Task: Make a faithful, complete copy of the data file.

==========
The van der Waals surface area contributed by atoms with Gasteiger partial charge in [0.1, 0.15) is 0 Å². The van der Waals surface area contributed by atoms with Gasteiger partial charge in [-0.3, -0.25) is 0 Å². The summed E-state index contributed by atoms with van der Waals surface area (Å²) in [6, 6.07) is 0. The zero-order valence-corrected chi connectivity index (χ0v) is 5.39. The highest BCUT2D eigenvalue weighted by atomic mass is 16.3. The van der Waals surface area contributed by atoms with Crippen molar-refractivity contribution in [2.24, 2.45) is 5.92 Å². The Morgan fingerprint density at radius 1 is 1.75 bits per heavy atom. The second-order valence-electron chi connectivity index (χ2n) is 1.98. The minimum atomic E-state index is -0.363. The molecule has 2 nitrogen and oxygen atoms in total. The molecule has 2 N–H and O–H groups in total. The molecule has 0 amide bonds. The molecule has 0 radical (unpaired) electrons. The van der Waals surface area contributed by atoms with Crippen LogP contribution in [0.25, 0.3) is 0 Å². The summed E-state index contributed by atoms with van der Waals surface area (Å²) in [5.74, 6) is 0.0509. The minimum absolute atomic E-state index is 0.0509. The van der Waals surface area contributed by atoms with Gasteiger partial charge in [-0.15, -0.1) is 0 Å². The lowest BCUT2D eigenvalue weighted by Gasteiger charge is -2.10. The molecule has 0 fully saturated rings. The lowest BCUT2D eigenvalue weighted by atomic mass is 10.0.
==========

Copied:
The van der Waals surface area contributed by atoms with Gasteiger partial charge in [0.1, 0.15) is 0 Å². The van der Waals surface area contributed by atoms with Gasteiger partial charge in [-0.3, -0.25) is 0 Å². The summed E-state index contributed by atoms with van der Waals surface area (Å²) in [6, 6.07) is 0. The zero-order valence-corrected chi connectivity index (χ0v) is 5.39. The highest BCUT2D eigenvalue weighted by atomic mass is 16.3. The van der Waals surface area contributed by atoms with Crippen molar-refractivity contribution in [2.24, 2.45) is 5.92 Å². The Morgan fingerprint density at radius 1 is 1.75 bits per heavy atom. The second-order valence-electron chi connectivity index (χ2n) is 1.98. The minimum atomic E-state index is -0.363. The molecule has 2 nitrogen and oxygen atoms in total. The molecule has 2 N–H and O–H groups in total. The molecule has 0 amide bonds. The molecule has 0 radical (unpaired) electrons. The van der Waals surface area contributed by atoms with Crippen LogP contribution in [0.25, 0.3) is 0 Å². The summed E-state index contributed by atoms with van der Waals surface area (Å²) in [5.74, 6) is 0.0509. The minimum absolute atomic E-state index is 0.0509. The van der Waals surface area contributed by atoms with Gasteiger partial charge in [-0.15, -0.1) is 0 Å². The lowest BCUT2D eigenvalue weighted by Gasteiger charge is -2.10. The molecule has 0 fully saturated rings. The lowest BCUT2D eigenvalue weighted by atomic mass is 10.0.